American women are making slow but steady progress when it comes to innovation and obtaining legal protection for their inventions, according to a new study by the U.S. Patent and Trademark Office.
The share of patents with at least one woman named as inventor was 22% by the end of 2019, up from 20.7% in 2016, according to the study of patents with at least one U.S.-based inventor. That’s still small considering half of all patents are issued to foreign inventors and women make up half of the country’s population.
Women made up less than 13% of all U.S.-based patentees when taking into account that some are listed on multiple patents. That too is higher than in past years.
While showing improvement, the report released Tuesday is the latest to look at what’s become known as the “lost Einsteins” — women, underrepresented minorities and people from lower socioeconomic rungs that have been shut out of what could be a key driver to financial growth.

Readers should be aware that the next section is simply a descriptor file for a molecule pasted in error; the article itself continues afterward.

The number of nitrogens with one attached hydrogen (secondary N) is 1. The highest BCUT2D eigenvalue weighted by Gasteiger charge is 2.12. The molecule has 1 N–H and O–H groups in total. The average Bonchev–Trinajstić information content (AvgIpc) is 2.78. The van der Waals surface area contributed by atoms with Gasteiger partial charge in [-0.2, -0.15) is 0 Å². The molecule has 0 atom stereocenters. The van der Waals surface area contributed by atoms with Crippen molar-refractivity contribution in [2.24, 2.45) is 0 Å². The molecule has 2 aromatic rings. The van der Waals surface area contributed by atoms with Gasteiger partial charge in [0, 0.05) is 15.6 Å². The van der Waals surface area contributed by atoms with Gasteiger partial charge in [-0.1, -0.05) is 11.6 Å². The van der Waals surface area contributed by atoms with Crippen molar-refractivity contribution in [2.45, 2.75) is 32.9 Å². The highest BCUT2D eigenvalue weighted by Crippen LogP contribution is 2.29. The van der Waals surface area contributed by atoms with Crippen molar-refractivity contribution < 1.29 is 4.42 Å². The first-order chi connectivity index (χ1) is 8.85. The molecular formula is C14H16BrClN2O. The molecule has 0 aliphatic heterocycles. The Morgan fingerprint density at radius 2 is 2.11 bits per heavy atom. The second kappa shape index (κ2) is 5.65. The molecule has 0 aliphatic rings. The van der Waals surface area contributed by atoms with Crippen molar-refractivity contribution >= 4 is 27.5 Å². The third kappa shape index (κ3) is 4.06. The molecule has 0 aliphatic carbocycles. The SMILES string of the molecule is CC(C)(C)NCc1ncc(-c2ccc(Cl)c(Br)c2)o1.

Tapping into that potential is seen as key to continued American supremacy in different technology fields. Patents can form the basis for new products and companies, entice venture capital dollars, and protect inventions from unfair competition.
“For this system to be most effective, all Americans must have the opportunity to reap the personal and commercial benefits of applying for and receiving patent protection,” the study’s authors said. The PTO report is an update of one issued last year, to include figures from 2017 through 2019.
Women inventors are concentrated in the fields of health care and pharmaceuticals, consistent with higher job participation in those industries. Among the top American companies obtaining patents, Procter & Gamble Co. had the highest average of women inventors at 29%, followed by Bristol-Myers Squib Co. and Abbott Laboratories.
About 41% of all U.S.-based women inventor-patentees were in just four states — California, Massachusetts, New York and Texas. Those states, along with Washington, represent the five biggest states for inventors.
Perhaps the most promising figure when it comes to narrowing the gender gap came in analyzing the percentage of new inventors who remained active in the system by obtaining more patents within a five-year period. For men who were new inventors in 2014, about 52% remained active. For women, that figure was 46%.